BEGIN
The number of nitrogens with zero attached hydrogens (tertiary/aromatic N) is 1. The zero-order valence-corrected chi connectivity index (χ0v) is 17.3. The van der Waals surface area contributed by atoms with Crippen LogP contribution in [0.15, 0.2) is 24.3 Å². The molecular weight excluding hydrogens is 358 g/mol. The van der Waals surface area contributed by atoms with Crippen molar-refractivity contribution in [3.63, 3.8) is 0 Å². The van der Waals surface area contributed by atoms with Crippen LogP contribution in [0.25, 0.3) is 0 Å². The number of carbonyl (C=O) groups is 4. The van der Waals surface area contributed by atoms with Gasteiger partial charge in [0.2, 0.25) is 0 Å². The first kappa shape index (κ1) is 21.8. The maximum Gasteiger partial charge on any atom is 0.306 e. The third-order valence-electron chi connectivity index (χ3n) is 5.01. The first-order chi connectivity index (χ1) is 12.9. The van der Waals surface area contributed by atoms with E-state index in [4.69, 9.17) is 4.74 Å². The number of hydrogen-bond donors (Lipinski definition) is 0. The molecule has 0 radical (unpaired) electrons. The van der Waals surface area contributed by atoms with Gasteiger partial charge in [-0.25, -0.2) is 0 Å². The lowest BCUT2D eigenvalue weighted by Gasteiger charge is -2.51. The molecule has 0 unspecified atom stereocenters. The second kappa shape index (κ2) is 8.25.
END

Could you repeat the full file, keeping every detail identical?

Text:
The number of nitrogens with zero attached hydrogens (tertiary/aromatic N) is 1. The zero-order valence-corrected chi connectivity index (χ0v) is 17.3. The van der Waals surface area contributed by atoms with Crippen LogP contribution in [0.15, 0.2) is 24.3 Å². The molecular weight excluding hydrogens is 358 g/mol. The van der Waals surface area contributed by atoms with Crippen molar-refractivity contribution in [3.63, 3.8) is 0 Å². The van der Waals surface area contributed by atoms with Crippen LogP contribution in [0.25, 0.3) is 0 Å². The number of carbonyl (C=O) groups is 4. The van der Waals surface area contributed by atoms with Gasteiger partial charge in [0.2, 0.25) is 0 Å². The first kappa shape index (κ1) is 21.8. The maximum Gasteiger partial charge on any atom is 0.306 e. The third-order valence-electron chi connectivity index (χ3n) is 5.01. The first-order chi connectivity index (χ1) is 12.9. The van der Waals surface area contributed by atoms with E-state index in [4.69, 9.17) is 4.74 Å². The number of hydrogen-bond donors (Lipinski definition) is 0. The molecule has 0 radical (unpaired) electrons. The van der Waals surface area contributed by atoms with Gasteiger partial charge in [-0.25, -0.2) is 0 Å². The lowest BCUT2D eigenvalue weighted by Gasteiger charge is -2.51. The molecule has 0 unspecified atom stereocenters. The second kappa shape index (κ2) is 8.25.